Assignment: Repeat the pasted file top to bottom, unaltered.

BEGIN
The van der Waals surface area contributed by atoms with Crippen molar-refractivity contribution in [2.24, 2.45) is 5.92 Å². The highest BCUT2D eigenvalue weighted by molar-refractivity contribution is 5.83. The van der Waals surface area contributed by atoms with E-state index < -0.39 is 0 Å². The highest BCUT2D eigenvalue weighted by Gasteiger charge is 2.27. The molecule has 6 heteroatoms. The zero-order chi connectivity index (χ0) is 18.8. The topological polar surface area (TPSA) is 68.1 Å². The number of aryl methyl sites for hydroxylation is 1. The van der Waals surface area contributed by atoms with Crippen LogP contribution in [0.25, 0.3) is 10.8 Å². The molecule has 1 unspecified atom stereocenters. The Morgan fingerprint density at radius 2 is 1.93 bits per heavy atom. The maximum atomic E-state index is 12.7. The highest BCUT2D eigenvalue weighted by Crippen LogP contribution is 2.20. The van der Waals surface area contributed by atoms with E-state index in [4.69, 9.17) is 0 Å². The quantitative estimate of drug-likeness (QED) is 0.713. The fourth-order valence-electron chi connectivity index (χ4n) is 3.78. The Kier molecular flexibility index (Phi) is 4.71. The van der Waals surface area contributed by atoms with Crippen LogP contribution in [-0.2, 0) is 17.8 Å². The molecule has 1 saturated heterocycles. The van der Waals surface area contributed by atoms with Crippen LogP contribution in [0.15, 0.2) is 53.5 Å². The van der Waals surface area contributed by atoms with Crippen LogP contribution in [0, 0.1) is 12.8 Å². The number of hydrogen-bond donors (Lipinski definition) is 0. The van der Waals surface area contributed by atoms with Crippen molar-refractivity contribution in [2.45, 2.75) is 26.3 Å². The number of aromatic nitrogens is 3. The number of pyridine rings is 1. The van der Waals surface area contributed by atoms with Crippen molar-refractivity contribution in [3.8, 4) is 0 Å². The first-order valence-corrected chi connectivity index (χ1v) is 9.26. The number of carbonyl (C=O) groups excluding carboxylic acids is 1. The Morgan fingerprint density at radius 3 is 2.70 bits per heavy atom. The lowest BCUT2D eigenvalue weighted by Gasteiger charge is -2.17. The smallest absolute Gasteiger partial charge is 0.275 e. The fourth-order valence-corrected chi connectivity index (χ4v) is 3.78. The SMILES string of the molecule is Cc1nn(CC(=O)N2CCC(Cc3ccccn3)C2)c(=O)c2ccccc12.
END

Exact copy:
The van der Waals surface area contributed by atoms with Crippen molar-refractivity contribution in [2.24, 2.45) is 5.92 Å². The highest BCUT2D eigenvalue weighted by molar-refractivity contribution is 5.83. The van der Waals surface area contributed by atoms with E-state index < -0.39 is 0 Å². The highest BCUT2D eigenvalue weighted by Gasteiger charge is 2.27. The molecule has 6 heteroatoms. The zero-order chi connectivity index (χ0) is 18.8. The topological polar surface area (TPSA) is 68.1 Å². The number of aryl methyl sites for hydroxylation is 1. The van der Waals surface area contributed by atoms with Crippen LogP contribution in [0.25, 0.3) is 10.8 Å². The molecule has 1 unspecified atom stereocenters. The Morgan fingerprint density at radius 2 is 1.93 bits per heavy atom. The maximum atomic E-state index is 12.7. The highest BCUT2D eigenvalue weighted by Crippen LogP contribution is 2.20. The van der Waals surface area contributed by atoms with E-state index in [4.69, 9.17) is 0 Å². The quantitative estimate of drug-likeness (QED) is 0.713. The fourth-order valence-electron chi connectivity index (χ4n) is 3.78. The Kier molecular flexibility index (Phi) is 4.71. The van der Waals surface area contributed by atoms with Crippen LogP contribution in [-0.2, 0) is 17.8 Å². The molecule has 1 saturated heterocycles. The van der Waals surface area contributed by atoms with Crippen LogP contribution in [0.15, 0.2) is 53.5 Å². The van der Waals surface area contributed by atoms with Crippen LogP contribution in [0, 0.1) is 12.8 Å². The number of hydrogen-bond donors (Lipinski definition) is 0. The van der Waals surface area contributed by atoms with Crippen molar-refractivity contribution in [2.45, 2.75) is 26.3 Å². The number of aromatic nitrogens is 3. The number of pyridine rings is 1. The van der Waals surface area contributed by atoms with Crippen molar-refractivity contribution in [3.8, 4) is 0 Å². The first-order valence-corrected chi connectivity index (χ1v) is 9.26. The number of carbonyl (C=O) groups excluding carboxylic acids is 1. The Morgan fingerprint density at radius 3 is 2.70 bits per heavy atom. The lowest BCUT2D eigenvalue weighted by Gasteiger charge is -2.17. The smallest absolute Gasteiger partial charge is 0.275 e. The fourth-order valence-corrected chi connectivity index (χ4v) is 3.78. The SMILES string of the molecule is Cc1nn(CC(=O)N2CCC(Cc3ccccn3)C2)c(=O)c2ccccc12.